We recently observed a milestone occasion in our home--it marked the birth of our second son, ten brief years ago. Ten long years ago. I cried most of the day. There was no birthday dinner, no chocolate cake, no 10-year-old boy bounding down the steps. No bike left in the driveway or shoes kicked off, leaving size six scuffmarks against the wall. There were the last pictures of a very frail 9-month-old, a few worn blankets, a fuzzy blue sleeper, and a small knit hat. Because of Christ, I can also hold much more than little socks and baby's teddy bear. An eternal perspective tells me that I am not getting farther from my son but closer to him.

Longing, that mental, physical, and spiritual drive we all experience, sometimes closes in. C.S. Lewis wrote, "If you are really a product of a materialistic universe, how is it that you don't feel at home there?" We long for more. Longing does not always exclude satisfaction with what we have in the present. Longing does serve to remind us that we are strangers in a foreign land. Do I long to go home? Not most days. There is a reason I'm here, and I want to fulfill it. Beyond the spiritual reasons, there are some things in this, my home away from home, that I love. Most days are full and happy, all God-ordained and rich with good things. I'm grateful to be here.

Often we forget that eternity is not a mark we cross at death. Eternity exists now. Imagine our lives marked on an infinite timeline; we would barely be off the zero, but we are in eternity. The sobering thought is, Heaven starts after the mark and never ends. We need to pack as much as we can between zero and that mark. That birthday milestone reminded me how quickly Earth time, a mere vapor, unfolds before me.

Ten years. I ask myself, what am I doing for the Lord? I'm not the only mama who struggles with wanting to do more. Women are good at self -condemnation. Yet we also have a real yearning to make our lives count. We want to impact the world for the kingdom, though some days we feel too tired, and too selfish, to even really love our own.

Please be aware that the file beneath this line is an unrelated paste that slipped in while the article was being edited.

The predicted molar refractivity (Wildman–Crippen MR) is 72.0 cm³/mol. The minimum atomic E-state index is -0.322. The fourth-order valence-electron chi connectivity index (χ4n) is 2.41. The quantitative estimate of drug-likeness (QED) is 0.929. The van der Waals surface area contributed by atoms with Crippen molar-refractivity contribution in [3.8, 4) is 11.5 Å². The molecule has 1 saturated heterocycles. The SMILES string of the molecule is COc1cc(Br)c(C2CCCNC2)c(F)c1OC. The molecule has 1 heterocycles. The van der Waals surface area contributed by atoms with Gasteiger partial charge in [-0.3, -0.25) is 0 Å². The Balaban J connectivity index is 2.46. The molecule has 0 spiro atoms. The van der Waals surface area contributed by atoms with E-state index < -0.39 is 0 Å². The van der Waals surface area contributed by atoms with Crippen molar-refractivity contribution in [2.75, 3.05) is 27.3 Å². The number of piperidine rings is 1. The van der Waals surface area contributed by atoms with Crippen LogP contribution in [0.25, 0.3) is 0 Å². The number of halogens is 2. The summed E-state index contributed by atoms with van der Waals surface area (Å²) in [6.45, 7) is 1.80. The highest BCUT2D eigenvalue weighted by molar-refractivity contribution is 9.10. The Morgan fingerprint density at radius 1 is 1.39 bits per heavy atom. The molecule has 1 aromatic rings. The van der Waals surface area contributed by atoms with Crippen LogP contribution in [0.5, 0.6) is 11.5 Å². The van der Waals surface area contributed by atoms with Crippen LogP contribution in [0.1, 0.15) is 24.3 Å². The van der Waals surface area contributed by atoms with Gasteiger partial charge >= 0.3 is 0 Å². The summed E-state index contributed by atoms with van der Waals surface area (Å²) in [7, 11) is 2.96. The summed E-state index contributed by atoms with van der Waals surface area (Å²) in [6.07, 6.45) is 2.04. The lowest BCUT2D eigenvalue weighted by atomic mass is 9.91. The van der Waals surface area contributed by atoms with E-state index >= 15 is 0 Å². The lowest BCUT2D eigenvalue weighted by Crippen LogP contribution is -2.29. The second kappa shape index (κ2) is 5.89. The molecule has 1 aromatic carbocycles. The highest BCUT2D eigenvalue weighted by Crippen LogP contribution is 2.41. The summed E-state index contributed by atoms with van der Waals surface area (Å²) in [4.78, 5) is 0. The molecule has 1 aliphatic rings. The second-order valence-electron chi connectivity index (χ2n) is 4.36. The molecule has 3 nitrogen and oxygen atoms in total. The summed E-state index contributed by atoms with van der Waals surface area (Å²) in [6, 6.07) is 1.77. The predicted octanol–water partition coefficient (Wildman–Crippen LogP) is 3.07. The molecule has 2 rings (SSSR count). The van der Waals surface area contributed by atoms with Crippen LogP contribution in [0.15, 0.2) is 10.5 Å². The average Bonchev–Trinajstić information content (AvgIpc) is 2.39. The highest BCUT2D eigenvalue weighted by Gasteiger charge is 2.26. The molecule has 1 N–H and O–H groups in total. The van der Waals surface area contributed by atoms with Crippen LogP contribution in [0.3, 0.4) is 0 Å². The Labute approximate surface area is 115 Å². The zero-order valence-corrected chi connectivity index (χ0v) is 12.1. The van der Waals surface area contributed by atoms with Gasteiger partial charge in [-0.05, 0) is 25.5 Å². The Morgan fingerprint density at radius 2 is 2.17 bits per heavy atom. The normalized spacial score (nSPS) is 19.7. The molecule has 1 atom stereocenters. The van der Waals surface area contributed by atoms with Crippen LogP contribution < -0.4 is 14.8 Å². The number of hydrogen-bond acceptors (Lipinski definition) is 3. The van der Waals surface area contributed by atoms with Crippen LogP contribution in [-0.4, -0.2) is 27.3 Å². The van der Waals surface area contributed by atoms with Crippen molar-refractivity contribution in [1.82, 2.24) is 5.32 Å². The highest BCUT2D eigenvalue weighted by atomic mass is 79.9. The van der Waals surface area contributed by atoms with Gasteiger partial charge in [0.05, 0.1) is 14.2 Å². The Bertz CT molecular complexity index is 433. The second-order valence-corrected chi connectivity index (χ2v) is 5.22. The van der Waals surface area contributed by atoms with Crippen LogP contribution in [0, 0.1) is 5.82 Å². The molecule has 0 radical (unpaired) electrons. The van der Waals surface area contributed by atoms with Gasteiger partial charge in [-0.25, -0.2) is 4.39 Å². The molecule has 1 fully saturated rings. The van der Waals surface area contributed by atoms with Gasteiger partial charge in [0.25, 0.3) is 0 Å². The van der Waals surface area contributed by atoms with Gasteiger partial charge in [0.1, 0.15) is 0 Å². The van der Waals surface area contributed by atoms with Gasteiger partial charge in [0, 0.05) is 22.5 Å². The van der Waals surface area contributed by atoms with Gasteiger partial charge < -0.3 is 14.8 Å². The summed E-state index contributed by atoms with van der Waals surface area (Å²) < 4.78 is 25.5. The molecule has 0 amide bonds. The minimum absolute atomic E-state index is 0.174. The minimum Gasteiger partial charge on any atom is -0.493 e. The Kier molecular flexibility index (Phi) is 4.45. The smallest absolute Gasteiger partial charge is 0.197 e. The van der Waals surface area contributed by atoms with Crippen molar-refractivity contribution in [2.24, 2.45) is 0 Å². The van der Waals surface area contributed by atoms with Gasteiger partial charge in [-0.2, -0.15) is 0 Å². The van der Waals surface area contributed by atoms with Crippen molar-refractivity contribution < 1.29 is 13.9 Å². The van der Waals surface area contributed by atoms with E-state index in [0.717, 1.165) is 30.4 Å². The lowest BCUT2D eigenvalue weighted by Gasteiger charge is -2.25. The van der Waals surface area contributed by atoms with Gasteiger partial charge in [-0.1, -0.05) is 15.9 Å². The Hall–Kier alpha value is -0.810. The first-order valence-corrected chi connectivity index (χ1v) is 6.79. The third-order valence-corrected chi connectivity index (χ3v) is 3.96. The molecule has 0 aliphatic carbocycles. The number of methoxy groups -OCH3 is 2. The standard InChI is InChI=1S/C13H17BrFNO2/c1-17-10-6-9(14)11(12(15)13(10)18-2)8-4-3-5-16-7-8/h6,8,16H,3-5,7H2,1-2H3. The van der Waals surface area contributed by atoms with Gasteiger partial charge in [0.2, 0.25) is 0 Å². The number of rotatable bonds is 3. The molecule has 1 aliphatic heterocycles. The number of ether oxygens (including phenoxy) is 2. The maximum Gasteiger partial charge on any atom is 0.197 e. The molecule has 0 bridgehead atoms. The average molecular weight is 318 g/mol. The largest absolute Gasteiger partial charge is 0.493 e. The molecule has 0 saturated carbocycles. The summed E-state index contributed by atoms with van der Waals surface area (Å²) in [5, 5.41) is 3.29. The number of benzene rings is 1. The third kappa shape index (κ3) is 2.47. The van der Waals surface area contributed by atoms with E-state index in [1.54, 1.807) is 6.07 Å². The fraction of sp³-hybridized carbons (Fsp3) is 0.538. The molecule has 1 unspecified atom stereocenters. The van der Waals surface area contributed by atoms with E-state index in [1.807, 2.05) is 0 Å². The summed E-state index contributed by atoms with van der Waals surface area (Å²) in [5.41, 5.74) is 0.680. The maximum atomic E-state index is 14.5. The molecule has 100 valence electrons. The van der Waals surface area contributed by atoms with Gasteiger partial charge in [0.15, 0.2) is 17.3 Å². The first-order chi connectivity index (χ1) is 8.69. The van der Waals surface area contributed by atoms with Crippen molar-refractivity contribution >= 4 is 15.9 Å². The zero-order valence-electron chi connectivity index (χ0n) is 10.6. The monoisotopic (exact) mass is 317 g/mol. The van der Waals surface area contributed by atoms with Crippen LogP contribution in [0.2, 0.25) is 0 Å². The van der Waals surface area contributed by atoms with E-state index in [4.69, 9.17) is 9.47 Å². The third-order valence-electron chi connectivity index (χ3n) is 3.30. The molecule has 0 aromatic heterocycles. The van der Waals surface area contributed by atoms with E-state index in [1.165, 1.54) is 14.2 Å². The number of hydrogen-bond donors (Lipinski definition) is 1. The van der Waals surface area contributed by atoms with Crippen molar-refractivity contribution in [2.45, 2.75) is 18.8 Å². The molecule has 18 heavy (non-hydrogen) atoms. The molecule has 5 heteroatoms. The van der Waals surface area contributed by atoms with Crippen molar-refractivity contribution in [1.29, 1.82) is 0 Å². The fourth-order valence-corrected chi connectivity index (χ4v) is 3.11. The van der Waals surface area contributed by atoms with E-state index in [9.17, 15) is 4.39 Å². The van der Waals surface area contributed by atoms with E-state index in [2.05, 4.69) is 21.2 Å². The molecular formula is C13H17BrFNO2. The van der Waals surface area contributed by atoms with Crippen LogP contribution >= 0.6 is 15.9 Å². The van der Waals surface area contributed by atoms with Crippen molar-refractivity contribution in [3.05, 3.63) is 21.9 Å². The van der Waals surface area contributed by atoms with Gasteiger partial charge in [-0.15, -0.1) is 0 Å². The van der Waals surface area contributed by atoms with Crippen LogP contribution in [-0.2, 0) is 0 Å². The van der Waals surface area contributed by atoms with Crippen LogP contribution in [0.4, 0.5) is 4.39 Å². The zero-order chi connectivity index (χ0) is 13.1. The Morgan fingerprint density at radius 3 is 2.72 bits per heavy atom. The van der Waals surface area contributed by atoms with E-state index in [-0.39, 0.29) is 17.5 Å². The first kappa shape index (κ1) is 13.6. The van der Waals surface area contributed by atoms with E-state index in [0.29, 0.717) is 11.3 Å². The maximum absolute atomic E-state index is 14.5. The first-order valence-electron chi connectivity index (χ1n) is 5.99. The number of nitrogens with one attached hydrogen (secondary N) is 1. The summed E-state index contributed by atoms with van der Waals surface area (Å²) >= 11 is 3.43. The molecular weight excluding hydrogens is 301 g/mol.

A string of ministry helps us feel we contribute. We immerse ourselves in good deeds. Sometimes we crash--because we do things in our own strength. Still we do good. It would be nice to check off all our good deeds in the book of good deeds. We might feel accomplished, except there is no book of good deeds.

We pray. No matter how much we pray, needs still abound and we get discouraged at times. We can purpose to love our own families more. Perhaps that might satisfy us. We try. Women are productive; we can accomplish. We work hard and try hard. Why then do so many women I talk with feel they don't do enough, that "something is missing" in their lives?

We long to hear, "Well done." The urge to please is strong. We strive. In this we lose sight of Christ. What does He require of us? According to Micah 6:8, "He hath shewed thee, O man, what is good; and what doth the LORD require of thee, but to do justly, and to love mercy, and to walk humbly with thy God?" Yes, we may appear to do good and just things, and to love mercy, but if we neglect walking humbly with God, we miss. If we get focused on what instead of who, we miss it all.

Cycles of striving appear in life--subtly or becoming a blatant master based on our need for approval. Giving may have little to do with pure overflow from the Lord and more to do with earning something--not salvation, but acceptance. At times we think we are doing well, only to once again realize we have strayed from the heart of Christianity, Christ. That's why it is so important to keep a focused perspective and number our days. We cannot afford wrong thinking. Psalm 90:12 tells us, "So teach us to number our days, that we may apply our hearts unto wisdom." Christ is wisdom. Christ
is all.

I purpose to know Christ and sometimes feel like that "deer that panteth after water." Other times, when I sit on my bed with my door shut to the distractions of the world, my mind wanders. Distractions don't care about closed doors and walls. My quiet time is noisy and leaves little opportunity for genuine communion with God. Many days I read the Word absently. I pray mediocre prayers. Although I don't think God requires them to be passionate and persuasive, my apathy annoys me as I consider, do I really believe Jesus is who He said He is? I say He is Lord. I say He is Savior. I say that I love Him. Yet, some days I let Him take a back seat to the laundry that needs to be folded.